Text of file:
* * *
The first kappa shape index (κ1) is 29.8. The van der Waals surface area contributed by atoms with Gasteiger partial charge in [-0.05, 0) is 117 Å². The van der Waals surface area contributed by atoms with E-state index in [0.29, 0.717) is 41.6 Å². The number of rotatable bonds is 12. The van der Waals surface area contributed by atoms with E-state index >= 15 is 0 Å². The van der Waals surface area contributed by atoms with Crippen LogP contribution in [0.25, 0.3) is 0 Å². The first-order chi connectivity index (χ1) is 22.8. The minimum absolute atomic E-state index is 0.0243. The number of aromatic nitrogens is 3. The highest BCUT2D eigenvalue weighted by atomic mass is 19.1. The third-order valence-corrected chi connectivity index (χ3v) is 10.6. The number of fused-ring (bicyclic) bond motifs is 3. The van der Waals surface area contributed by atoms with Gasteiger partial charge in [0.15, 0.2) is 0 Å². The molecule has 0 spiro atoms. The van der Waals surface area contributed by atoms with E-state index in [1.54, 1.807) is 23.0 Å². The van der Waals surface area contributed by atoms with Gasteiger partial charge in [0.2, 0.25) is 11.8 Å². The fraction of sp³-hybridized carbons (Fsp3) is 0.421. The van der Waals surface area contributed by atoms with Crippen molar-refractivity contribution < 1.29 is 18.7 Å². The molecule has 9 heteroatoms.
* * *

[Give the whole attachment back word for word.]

The first kappa shape index (κ1) is 29.8. The van der Waals surface area contributed by atoms with Gasteiger partial charge in [-0.05, 0) is 117 Å². The van der Waals surface area contributed by atoms with E-state index in [0.29, 0.717) is 41.6 Å². The number of rotatable bonds is 12. The van der Waals surface area contributed by atoms with E-state index >= 15 is 0 Å². The van der Waals surface area contributed by atoms with Crippen LogP contribution in [0.25, 0.3) is 0 Å². The first-order chi connectivity index (χ1) is 22.8. The minimum absolute atomic E-state index is 0.0243. The number of aromatic nitrogens is 3. The highest BCUT2D eigenvalue weighted by atomic mass is 19.1. The third-order valence-corrected chi connectivity index (χ3v) is 10.6. The number of fused-ring (bicyclic) bond motifs is 3. The van der Waals surface area contributed by atoms with Gasteiger partial charge in [0.15, 0.2) is 0 Å². The molecule has 0 spiro atoms. The van der Waals surface area contributed by atoms with E-state index in [1.54, 1.807) is 23.0 Å². The van der Waals surface area contributed by atoms with Gasteiger partial charge in [0.2, 0.25) is 11.8 Å². The fraction of sp³-hybridized carbons (Fsp3) is 0.421. The van der Waals surface area contributed by atoms with Crippen molar-refractivity contribution < 1.29 is 18.7 Å². The molecule has 9 heteroatoms.